In many ways, delivering what Google wants from reputation management campaigns has become much easier since the Hummingbird algorithm change. Rather than trying to determine keyword percentages, appropriate meta-tags, etc., content strategies can now be built around delivering valuable information to the target market, which is exactly what Google wants to display on its search engine results pages.

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Reputation Management: Why Your Business must Manage its Virtual Presence

Prior to the advent of the internet, social media, and online reputation management, the typical consumer experience with a business involved a trip to a brick and mortar location where a purchase would be made. These visits may have been preceded by consumers seeing advertisements in traditional media channels, but the actual interface with the company began when they stepped through the door of the store. This paradigm has now been turned on its head as the internet has delivered the double-edged sword of a virtual presence for businesses whether they like it or not.

For many businesses, the number of customers who now experience the virtual presence first can be a high multiple of those whose walk through the front door is their first impression. This presents a new challenge for business owners due to the fact that their potential customers’ perceptions are now being shaped by what they see when they search for information online, long before they have the experience of visiting a brick and mortar location. That is if they decide to visit the physical location at all. Additionally, there is a myriad of components that can play a role in shaping initial perceptions, which generally come from two sources; the business and its customers.

Meeting these new challenges requires that companies take an active role in developing an online presence that reflects the same customer experience standards as those set forth at the brick and mortar locations, which can be accomplished by developing and executing strategic and comprehensive reputation management practices. These practices will have two primary objectives; generating content that adds value for the target market and committing to full and positive interaction with communities on social media platforms. The integration of these objectives can then result in high visibility for the sponsoring company’s content on search engine results pages (SERPs) while also building a positive perception on social networks. When fully actualized, this type of reputation management plan can build a positive perception at the virtual presence that becomes a driver of new business to the physical location.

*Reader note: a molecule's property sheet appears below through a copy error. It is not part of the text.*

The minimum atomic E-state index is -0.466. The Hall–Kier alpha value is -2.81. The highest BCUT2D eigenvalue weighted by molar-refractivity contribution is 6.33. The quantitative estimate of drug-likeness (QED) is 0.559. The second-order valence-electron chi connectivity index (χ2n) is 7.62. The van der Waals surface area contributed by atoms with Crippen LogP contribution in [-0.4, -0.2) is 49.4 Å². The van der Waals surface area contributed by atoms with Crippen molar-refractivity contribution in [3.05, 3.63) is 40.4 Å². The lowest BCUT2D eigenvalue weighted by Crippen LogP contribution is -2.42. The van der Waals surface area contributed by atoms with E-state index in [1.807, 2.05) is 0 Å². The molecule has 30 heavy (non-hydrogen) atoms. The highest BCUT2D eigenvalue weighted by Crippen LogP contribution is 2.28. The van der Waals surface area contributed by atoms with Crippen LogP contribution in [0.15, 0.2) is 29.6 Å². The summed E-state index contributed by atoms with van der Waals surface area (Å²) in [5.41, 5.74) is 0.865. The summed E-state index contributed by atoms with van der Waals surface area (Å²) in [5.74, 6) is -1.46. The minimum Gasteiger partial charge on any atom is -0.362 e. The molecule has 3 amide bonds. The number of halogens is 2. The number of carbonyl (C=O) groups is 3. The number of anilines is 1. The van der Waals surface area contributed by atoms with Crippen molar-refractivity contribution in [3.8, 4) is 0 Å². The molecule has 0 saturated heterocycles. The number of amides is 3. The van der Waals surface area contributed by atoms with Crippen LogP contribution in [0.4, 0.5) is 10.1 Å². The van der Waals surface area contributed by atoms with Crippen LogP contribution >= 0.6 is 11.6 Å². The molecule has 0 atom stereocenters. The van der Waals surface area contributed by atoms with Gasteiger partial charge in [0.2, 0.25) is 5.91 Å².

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Starting Online Reputation Management Before You Open Your Doors

employersIf you are in the process of starting a new business, even if you have not yet opened your doors to the public, the time to start managing your online reputation is now. In fact, getting started with reputation management prior to your first official day of business offers a distinct advantage over initiating a campaign after weeks or months in business in that it eliminates the potential of having to deal with negative reviews, commentary or dissenting opinion relating to your business.

There are several forms of reputation management-related content that can be created prior to your opening including:

  • Press releases – The variety of topics that can be covered in a press release is limited only by the requirement that it has to be in a “news” format and that it should communicate a newsworthy event. For a new business, potential topics could include the selection of a location, groundbreaking, the anticipated date of opening, the date of the grand opening, etc.
  • A blog – Creating a blog provides an opportunity to familiarize your local market with your business on a more informal level. You can also use your blog to point readers toward other businesses in the area that you respect as a great way to open the potential for cross referrals once your doors are open.
  • Informative content – Publishing content that informs readers about your product can help to increase anticipation for your opening and build your reputation as an authority in your area of business.
  • A social media presence – Your social media pages can also help to build your business’ profile even if they start out as channels to raise awareness of your press releases, your blog, and your published content.

Starting your online reputation management prior to opening can give your business a great head-start with your prospective customers. As an added bonus, by optimizing the content you develop, your web pages can start moving toward the top of search engine rankings before you make your first sale.